After successive rulings by numerous federal courts against President Trump's controversial travel ban, the U.S. Supreme Court on Monday delivered what Trump is touting as a clear victory — allowing most of the policy to be enforced and teeing up a high-stakes court battle for the fall in which the administration may have the upper hand.
Monday's ruling effectively allows part of Trump's executive order to go into effect, including a 90-day ban on people entering the United States from six mostly-Muslim countries who "lack any bona fide relationship with a person or entity in the United States," such as a spouse, close relative, employer or enrollment in an American university.
It also allows a 120-day ban on all refugees entering the United States to go into effect.
The ruling, though, sets up further litigation in the courts over the coming weeks on just how far the "bona fide" exemptions can go and whether emergency exceptions will be granted.
"I fear that the Court's remedy will prove unworkable," Justice Clarence Thomas wrote. "The compromise also will invite a flood of litigation until this case is finally resolved on the merits, as parties and courts struggle to determine what exactly constitutes a 'bona fide relationship,' who precisely has a 'credible claim' to that relationship, and whether the claimed relationship was formed 'simply to avoid §2(c)' of Executive Order No. 13780."
Reaz Jafri, head of the global immigration practice at Withers Bergman law firm, told Fox News he expects a significant uptick in cases and protests. Jafri advises clients on how to navigate the U.S.'s changes in immigration policies.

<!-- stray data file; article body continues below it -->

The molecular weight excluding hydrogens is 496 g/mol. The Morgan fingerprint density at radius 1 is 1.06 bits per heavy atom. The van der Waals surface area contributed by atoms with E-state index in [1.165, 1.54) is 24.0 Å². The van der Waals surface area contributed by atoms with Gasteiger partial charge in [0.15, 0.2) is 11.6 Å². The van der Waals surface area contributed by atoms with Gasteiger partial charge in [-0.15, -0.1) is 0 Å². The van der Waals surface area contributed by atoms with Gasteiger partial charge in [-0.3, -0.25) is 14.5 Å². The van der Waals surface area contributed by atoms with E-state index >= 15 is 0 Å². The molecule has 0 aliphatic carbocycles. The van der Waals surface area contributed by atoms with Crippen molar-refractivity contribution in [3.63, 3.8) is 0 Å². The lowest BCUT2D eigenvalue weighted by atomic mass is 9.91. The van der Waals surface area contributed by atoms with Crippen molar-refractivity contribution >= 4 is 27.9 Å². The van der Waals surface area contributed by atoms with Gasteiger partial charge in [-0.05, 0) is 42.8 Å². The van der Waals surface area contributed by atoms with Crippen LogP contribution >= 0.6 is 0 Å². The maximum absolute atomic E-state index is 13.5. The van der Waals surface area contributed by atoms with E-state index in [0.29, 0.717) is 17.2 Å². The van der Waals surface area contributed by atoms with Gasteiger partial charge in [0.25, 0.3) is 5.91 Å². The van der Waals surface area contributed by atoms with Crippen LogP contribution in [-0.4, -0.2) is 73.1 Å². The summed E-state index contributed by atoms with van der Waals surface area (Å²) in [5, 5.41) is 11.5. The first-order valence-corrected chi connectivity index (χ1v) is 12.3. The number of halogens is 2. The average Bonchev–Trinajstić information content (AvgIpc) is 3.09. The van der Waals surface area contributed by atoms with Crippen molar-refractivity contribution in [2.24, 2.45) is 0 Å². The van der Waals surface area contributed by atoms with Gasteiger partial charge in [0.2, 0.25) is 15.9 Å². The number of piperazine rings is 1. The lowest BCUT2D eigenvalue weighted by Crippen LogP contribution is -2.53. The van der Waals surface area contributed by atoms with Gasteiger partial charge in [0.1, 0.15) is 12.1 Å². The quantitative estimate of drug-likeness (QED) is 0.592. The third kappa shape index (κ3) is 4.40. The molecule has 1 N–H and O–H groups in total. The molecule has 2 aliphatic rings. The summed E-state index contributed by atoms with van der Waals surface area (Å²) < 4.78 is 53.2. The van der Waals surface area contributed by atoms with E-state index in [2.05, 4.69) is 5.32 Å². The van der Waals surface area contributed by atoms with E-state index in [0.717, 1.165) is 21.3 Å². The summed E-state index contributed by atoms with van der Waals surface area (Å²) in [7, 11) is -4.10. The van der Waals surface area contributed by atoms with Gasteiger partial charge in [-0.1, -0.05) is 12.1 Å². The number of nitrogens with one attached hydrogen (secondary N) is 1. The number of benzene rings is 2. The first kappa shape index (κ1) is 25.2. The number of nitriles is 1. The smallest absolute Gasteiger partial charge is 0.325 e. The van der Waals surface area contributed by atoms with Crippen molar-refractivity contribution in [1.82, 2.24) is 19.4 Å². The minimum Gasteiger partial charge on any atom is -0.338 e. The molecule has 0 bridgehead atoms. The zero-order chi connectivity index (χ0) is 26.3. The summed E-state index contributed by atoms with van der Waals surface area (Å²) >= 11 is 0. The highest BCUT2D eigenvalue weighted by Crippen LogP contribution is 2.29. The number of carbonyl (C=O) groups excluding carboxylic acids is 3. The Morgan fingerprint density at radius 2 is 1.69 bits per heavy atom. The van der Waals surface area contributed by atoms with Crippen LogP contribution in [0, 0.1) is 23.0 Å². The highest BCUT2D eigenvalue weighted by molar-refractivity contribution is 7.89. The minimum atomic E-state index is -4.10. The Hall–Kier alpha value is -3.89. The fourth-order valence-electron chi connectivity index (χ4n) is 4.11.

"It is still unclear if a national from one of the banned countries will get a visa to visit a family member, participate in a conference, visit schools or come for a job interview," Jafri said. "Will these be considered bona fide reasons to visit the U.S.? My sense is 'no' and the implication is that U.S. businesses, universities and families will be negatively impacted."
All nine justices agreed in the 13-page decision to take up the case in the fall, setting up a showdown over the legality of the order.
Justices Neil Gorsuch, Samuel Alito Jr. and Thomas wrote a three-page opinion saying they would have allowed Trump's travel ban to take effect fully, without regard to a foreign national's connection to the United States. Their dissent could foreshadow a tough road ahead for opponents of the travel ban.
The justices agreed to hear oral arguments on the merits of the executive order — whether the ban is lawful or exceeds the president's powers — during the Court's next term, which begins in October.
Though Monday's decision wasn't the final word on the travel ban, Trump touted it as "a clear victory for our national security."
"As president, I cannot allow people into our country who want to do us harm," he said in a written statement. "I want people who can love the United States and all of its citizens, and who will be hardworking and productive."
Trump has been incensed since his original executive order, signed on Jan. 27, was partially blocked by a federal court.
"What is our country coming to when a judge can halt a Homeland Security travel ban and anyone, even with bad intentions can come into U.S.?" Trump tweeted on Feb. 4.
He added on Feb. 11: "Our legal system is broken!"
In early March, Trump issued a revised executive order -- which also had key provisions blocked by federal courts.
Trump has been spoiling for the Supreme Court to take up the case and eager to get it out of the hands of what he sees as more liberal appellate judges.
Four days after signing the original ban, Trump nominated Gorsuch to fill the Supreme Court seat vacated when Antonin Scalia died.
Gorsuch, who has since been confirmed, is largely seen as a conservative, originalist justice in the Scalia mold and could help Trump claim an even more definitive victory after arguments.
Omar Jadwat, director of the ACLU's Immigrants' Rights Project, called the travel ban unconstitutional, saying, "Courts have repeatedly blocked this indefensible and discriminatory ban. The Supreme Court now has a chance to permanently strike it down."